Though car manufacturers are working to minimize driver distractions, a recent study found that built-in touch screens are doing more harm than good. Here's what you need to know, and how to be safer while selecting music, answering calls, and driving around town.

By Dan Nosowitz
June 21, 2019

It's road trip season, which means you're probably figuring out your music playlist and which audiobooks you'll listen to as you cruise to your favorite vacation spot. Touchscreen navigation is already the norm in modern cars, and with increasing adoption of technology like Apple CarPlay and Android Auto—which replicate your phone’s functions on the screen—they look here to stay. But there’s growing concern about whether these are actually safe. 

Family packing up for road trip.
Credit: Kathryn Gamble

The large screen in the center of a car's dashboard can include all kinds of vital controls and information. You might control music and podcasts, climate, navigation, maybe even mechanical alerts. You’ll set up Bluetooth through this screen. You’ll change the clocks, adjust the volume, maybe get alerts for text messages and emails. And all of this from the driver’s seat, where you’re piloting a heavy vehicle capable of zooming well over a hundred miles per hour.

A study by product designer Jacky Li, which he wrote about for UX Collective, set up a driving simulator with a touchscreen to measure how attention shifts while driving. Li’s study found that drivers would routinely glance at the screen, even when there was no particular need to. We do this with our smartphones, too: How often have you turned on the screen for no real reason, just out of habit? There’s just something drawing us to look at screens, sucking our attention off the road.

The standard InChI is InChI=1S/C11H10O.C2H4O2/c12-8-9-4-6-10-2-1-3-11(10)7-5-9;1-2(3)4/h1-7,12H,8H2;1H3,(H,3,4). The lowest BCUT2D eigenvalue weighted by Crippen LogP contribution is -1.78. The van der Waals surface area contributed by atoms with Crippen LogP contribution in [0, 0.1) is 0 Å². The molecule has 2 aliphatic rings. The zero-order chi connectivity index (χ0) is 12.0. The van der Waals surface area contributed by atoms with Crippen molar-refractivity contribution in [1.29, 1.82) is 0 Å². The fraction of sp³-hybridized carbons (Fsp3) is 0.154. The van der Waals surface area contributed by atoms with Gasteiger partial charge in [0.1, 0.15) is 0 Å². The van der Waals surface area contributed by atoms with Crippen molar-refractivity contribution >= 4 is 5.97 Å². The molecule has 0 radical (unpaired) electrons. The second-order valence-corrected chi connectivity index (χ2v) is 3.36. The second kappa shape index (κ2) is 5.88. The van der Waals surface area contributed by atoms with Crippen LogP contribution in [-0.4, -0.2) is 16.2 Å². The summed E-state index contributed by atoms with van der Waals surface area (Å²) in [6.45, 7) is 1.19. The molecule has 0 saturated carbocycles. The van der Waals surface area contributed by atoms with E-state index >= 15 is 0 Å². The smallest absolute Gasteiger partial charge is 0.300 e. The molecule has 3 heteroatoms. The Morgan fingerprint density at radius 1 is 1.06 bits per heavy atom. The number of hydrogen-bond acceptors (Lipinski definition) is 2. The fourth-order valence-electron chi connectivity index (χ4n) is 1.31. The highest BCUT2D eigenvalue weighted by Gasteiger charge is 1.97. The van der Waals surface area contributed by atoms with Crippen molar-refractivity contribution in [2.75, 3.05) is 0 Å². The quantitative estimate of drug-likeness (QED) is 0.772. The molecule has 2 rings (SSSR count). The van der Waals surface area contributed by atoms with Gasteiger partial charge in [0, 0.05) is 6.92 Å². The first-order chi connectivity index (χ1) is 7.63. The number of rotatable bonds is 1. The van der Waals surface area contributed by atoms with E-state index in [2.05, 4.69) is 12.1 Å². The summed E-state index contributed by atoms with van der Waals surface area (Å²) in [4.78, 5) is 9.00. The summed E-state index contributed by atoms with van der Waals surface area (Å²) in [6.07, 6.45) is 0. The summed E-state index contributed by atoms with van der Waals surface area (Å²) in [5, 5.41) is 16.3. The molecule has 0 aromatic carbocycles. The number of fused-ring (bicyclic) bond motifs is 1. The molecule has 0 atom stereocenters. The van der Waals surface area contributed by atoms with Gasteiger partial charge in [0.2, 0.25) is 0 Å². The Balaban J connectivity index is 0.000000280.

Some carmakers are working on this. After finding out in internal studies that reaching over to interact with a touchscreen caused drivers to swerve, Mazda announced recently that it will be removing the touchable screens from some of its cars in favor of more traditional knobs, switches, and buttons. But that's just one carmaker: The rest, it seems, will be sticking to the touchscreen. So, what can you do to help keep yourself and other drivers safe?

1. Keep Your Phone at Road Level

If your car doesn't have a built-in touchscreen but you use a mount for your phone, try positioning it on top of the dashboard, where you can still see the road with your peripheral vision while you glance at the screen. Car mounts for phones are usually placed in the middle of the dashboard, just to the right of the steering wheel, which requires you to take your eyes off the road to look over at it.

2. Turn Off Your Touchscreen Entirely

You may not need your touchscreen for some local trips you know well, so why not simply switch it off? (Yes, that's an option!) Many cars have power buttons for the entire screen system. Switch it off when it's not needed for navigation, and you’ll find yourself much more focused on the drive, particularly if you're taking in your city's sights and sounds during a staycation.

3. Use Your Voice

There's no doubt that voice control can be useful around the house; employing it while driving allows you to stay connected and keep both hands on the wheel. Li's study found that drivers sometimes lose their driving concentration while thinking of how to phrase things so the car would understand. But voice control is still far preferable to a touchscreen in terms of safety. Many steering wheels have a button right under your thumb (near the volume control) that triggers the car to start listening for your voice commands.

But perhaps the most important thing to remember is that every time you look at a screen in your car, you’re not looking at the road. Do your best to minimize the amount of time you spend both looking at and interacting with the screens in your car. You and your family will be safer for it!


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